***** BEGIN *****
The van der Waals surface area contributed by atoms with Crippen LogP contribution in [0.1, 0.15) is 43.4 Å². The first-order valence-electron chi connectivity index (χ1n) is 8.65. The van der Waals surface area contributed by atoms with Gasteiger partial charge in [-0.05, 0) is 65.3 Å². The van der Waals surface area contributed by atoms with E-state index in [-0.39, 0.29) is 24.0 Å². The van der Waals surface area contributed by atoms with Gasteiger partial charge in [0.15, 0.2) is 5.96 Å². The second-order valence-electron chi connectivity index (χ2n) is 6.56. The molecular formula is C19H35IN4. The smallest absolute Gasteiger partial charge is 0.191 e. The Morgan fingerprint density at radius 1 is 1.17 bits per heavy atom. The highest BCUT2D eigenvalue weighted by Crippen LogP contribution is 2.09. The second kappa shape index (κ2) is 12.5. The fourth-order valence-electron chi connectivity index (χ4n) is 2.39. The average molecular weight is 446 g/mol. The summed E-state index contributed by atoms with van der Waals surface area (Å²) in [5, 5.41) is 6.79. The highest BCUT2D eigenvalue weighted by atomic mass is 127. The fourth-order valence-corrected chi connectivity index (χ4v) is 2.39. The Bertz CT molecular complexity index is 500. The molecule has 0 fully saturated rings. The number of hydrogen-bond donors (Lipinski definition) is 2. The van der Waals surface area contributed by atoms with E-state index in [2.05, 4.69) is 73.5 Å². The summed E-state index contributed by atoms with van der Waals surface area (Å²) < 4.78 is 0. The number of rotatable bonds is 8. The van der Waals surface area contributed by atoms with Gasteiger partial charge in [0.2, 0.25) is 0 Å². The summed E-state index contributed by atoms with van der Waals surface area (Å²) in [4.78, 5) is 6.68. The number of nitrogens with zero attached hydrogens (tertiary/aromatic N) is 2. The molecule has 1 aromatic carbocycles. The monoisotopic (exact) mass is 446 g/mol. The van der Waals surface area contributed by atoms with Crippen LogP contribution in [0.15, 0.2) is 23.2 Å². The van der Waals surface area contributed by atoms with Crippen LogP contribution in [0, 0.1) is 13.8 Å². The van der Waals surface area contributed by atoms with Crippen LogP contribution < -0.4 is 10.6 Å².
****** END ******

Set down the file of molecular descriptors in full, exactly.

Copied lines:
The van der Waals surface area contributed by atoms with Crippen LogP contribution in [0.1, 0.15) is 43.4 Å². The first-order valence-electron chi connectivity index (χ1n) is 8.65. The van der Waals surface area contributed by atoms with Gasteiger partial charge in [-0.05, 0) is 65.3 Å². The van der Waals surface area contributed by atoms with E-state index in [-0.39, 0.29) is 24.0 Å². The van der Waals surface area contributed by atoms with Gasteiger partial charge in [0.15, 0.2) is 5.96 Å². The second-order valence-electron chi connectivity index (χ2n) is 6.56. The molecular formula is C19H35IN4. The smallest absolute Gasteiger partial charge is 0.191 e. The Morgan fingerprint density at radius 1 is 1.17 bits per heavy atom. The highest BCUT2D eigenvalue weighted by Crippen LogP contribution is 2.09. The second kappa shape index (κ2) is 12.5. The fourth-order valence-electron chi connectivity index (χ4n) is 2.39. The average molecular weight is 446 g/mol. The summed E-state index contributed by atoms with van der Waals surface area (Å²) in [5, 5.41) is 6.79. The highest BCUT2D eigenvalue weighted by atomic mass is 127. The fourth-order valence-corrected chi connectivity index (χ4v) is 2.39. The Bertz CT molecular complexity index is 500. The molecule has 0 fully saturated rings. The number of hydrogen-bond donors (Lipinski definition) is 2. The van der Waals surface area contributed by atoms with E-state index in [2.05, 4.69) is 73.5 Å². The summed E-state index contributed by atoms with van der Waals surface area (Å²) < 4.78 is 0. The number of rotatable bonds is 8. The van der Waals surface area contributed by atoms with Gasteiger partial charge in [0.2, 0.25) is 0 Å². The summed E-state index contributed by atoms with van der Waals surface area (Å²) in [4.78, 5) is 6.68. The number of nitrogens with zero attached hydrogens (tertiary/aromatic N) is 2. The molecule has 1 aromatic carbocycles. The monoisotopic (exact) mass is 446 g/mol. The van der Waals surface area contributed by atoms with Crippen LogP contribution in [0.15, 0.2) is 23.2 Å². The van der Waals surface area contributed by atoms with Crippen LogP contribution in [0, 0.1) is 13.8 Å². The van der Waals surface area contributed by atoms with Crippen LogP contribution < -0.4 is 10.6 Å².